The Big Data China 2nd Annual Conference: A Recap

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On December 5, 2023, CSIS’s Trustee Chair in Chinese Business and Economics and the Stanford Center for China’s Economy and Institutions (SCCEI) co-hosted the second annual Big Data China conference. Sub-titled, “Prospects for China’s Growth and Foreign Relations in an Era of Competition,” the conference featured experts from the academic and policy communities, who shared their analysis about the trajectory of China’s economy, U.S.-China scholarly ties, and Chinese foreign policy. A broad theme across the day was hope about potential progress balanced against substantial risks, leaving an overriding sense of uncertainty about China’s future at home and its ties with the world.

Keynote: The Risks of Not Being in China

Sean Stein, Chairman of the American Chamber of Commerce in Shanghai and Senior Advisor for Covington & Burling’s public policy practice, highlighted the multifaceted nature of U.S.-China competition, encompassing military, economic, technological, and values-based elements. Yet, he emphasized the growing competitiveness of domestic Chinese companies and the market as a whole. His bottomline is that the American discussion of “de-risking” overlooks the risks from American industry withdrawing from China, which would result in slower innovation and ceding the Chinese market to firms from China and other countries.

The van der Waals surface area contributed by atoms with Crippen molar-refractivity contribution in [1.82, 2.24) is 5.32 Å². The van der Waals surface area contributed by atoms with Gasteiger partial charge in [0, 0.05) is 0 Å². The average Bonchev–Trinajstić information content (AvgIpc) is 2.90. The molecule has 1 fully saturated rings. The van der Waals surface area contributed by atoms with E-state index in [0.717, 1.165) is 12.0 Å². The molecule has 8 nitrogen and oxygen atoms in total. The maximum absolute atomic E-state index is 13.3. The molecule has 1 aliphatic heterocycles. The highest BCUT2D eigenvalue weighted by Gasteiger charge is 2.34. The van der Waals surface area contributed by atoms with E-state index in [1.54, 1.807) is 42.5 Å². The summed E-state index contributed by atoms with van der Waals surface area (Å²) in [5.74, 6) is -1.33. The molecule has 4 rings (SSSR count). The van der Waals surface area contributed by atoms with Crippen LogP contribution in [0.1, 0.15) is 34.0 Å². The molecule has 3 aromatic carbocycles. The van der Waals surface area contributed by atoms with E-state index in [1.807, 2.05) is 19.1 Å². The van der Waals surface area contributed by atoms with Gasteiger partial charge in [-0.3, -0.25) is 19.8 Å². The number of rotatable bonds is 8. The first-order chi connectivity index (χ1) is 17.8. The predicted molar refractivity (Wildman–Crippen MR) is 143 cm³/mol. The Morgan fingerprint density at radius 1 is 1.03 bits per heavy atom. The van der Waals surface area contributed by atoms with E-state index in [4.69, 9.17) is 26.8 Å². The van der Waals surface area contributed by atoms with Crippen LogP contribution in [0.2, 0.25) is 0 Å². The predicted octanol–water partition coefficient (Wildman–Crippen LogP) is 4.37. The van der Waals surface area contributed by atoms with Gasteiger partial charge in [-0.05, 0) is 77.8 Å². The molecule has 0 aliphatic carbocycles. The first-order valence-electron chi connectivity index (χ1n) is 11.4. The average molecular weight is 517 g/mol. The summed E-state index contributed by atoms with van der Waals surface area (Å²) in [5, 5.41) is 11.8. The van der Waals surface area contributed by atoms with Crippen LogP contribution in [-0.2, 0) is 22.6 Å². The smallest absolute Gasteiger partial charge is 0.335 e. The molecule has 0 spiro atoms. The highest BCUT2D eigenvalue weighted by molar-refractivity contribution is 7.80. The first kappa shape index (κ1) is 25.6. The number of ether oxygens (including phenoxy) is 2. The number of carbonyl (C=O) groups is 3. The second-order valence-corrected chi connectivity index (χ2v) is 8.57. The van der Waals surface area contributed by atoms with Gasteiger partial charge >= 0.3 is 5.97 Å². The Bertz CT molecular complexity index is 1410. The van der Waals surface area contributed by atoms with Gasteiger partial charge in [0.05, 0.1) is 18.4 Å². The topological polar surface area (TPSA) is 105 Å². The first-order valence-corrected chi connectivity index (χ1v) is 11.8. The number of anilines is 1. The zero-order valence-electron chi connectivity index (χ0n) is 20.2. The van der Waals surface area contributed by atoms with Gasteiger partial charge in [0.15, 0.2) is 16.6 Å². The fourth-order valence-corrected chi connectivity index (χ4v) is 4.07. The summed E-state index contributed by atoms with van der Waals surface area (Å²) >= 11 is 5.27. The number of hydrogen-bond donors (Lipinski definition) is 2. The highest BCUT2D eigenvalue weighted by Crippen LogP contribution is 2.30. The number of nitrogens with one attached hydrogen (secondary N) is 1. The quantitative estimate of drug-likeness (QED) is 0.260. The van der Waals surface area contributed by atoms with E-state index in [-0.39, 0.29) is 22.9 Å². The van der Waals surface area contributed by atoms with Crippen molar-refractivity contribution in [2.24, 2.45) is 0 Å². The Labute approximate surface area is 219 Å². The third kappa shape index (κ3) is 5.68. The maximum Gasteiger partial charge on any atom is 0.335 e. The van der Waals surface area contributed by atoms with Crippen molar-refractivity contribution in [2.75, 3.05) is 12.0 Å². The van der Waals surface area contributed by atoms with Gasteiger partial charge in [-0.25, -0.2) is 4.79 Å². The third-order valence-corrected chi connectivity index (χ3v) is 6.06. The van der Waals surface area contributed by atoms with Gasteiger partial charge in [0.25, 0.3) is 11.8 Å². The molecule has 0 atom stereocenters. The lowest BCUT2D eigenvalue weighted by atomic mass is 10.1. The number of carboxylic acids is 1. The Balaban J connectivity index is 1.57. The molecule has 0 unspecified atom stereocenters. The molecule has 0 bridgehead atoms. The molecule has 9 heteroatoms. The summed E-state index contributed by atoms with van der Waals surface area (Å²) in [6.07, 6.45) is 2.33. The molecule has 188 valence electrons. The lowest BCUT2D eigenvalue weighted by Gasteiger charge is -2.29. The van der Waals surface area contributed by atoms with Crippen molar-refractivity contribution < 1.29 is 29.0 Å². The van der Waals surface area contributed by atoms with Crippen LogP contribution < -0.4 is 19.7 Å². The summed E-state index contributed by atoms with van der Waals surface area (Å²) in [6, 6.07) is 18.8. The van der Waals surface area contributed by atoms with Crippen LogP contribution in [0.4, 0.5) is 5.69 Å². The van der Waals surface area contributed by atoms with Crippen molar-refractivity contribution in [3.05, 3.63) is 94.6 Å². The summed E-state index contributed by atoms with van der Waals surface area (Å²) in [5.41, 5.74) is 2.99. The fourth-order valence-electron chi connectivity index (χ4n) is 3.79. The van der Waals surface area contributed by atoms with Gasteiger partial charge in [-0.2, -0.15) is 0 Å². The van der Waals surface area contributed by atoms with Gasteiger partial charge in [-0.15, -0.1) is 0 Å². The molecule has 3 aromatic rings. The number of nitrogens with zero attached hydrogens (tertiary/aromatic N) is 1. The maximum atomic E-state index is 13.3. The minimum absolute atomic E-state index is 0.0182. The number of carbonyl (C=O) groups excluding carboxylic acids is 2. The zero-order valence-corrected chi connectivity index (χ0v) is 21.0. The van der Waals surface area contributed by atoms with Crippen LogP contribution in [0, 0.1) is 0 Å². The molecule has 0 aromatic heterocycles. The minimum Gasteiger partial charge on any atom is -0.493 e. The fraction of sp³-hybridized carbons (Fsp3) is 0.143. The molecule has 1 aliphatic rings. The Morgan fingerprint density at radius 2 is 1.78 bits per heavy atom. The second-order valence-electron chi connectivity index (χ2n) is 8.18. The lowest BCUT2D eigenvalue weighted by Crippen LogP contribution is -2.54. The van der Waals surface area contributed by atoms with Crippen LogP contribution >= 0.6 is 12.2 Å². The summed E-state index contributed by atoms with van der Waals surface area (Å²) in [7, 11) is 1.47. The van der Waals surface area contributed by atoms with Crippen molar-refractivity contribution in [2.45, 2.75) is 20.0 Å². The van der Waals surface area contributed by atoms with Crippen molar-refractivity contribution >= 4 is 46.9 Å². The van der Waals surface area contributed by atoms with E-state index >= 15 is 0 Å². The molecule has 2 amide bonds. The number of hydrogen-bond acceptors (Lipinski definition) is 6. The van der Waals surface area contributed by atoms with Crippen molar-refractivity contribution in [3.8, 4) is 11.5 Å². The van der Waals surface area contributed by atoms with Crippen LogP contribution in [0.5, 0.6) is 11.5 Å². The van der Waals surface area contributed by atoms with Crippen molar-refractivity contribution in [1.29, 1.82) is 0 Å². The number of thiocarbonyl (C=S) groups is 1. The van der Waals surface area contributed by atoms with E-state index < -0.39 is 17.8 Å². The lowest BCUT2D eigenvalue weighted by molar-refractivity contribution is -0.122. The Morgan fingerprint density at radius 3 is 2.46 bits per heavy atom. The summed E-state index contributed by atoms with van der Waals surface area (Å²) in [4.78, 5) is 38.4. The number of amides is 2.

During the subsequent discussion with Trustee Chair Scott Kennedy, Stein emphasized the travel between China and the rest of the world is normalizing and that the summit between Presidents Biden and Xi would help stabilize relations.

Excerpts from Sean Stein’s Keynote Address

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Panel 1: Chinese Growth Prospects

The conference’s first panel focused on the short- and long-term prospects for China’s economy. The University of Chicago’s Zhiguo He was relatively bullish, while Bert Hofman of the National University of Singapore and Zoe Liu from the Council on Foreign Relations were more concerned about the political and structural impediments to growth, including demand, debt, demographics, and decoupling. Chinese leaders appear to recognize the challenges facing the economy, but unwilling to take major steps to address these challenges. One example cited is the need for a property tax to shore up local government finances.  

Highlights from Panel 1

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Panel 2: U.S.-China Scholarly Exchange

In the second panel, SCCEI Co-Director Scott Rozelle moderated a conversation on the current state of U.S.-China scholarly exchange with Li Chenjian of Stanford University, Molly Roberts of UC-San Diego, and Deborah Seligsohn of Villanova University. An important theme was the original rise is exchanges and collaboration, followed by growing obstacles due to concerns about national security, human rights, intellectual property (IP) theft, and pandemic-era isolation measures. Given the importance of healthy exchanges to both countries and the world, the panelists offered policy suggestions to define acceptable research collaboration and funding of exchanges.

Highlights from Panel 2

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Panel 3: China’s Foreign Relations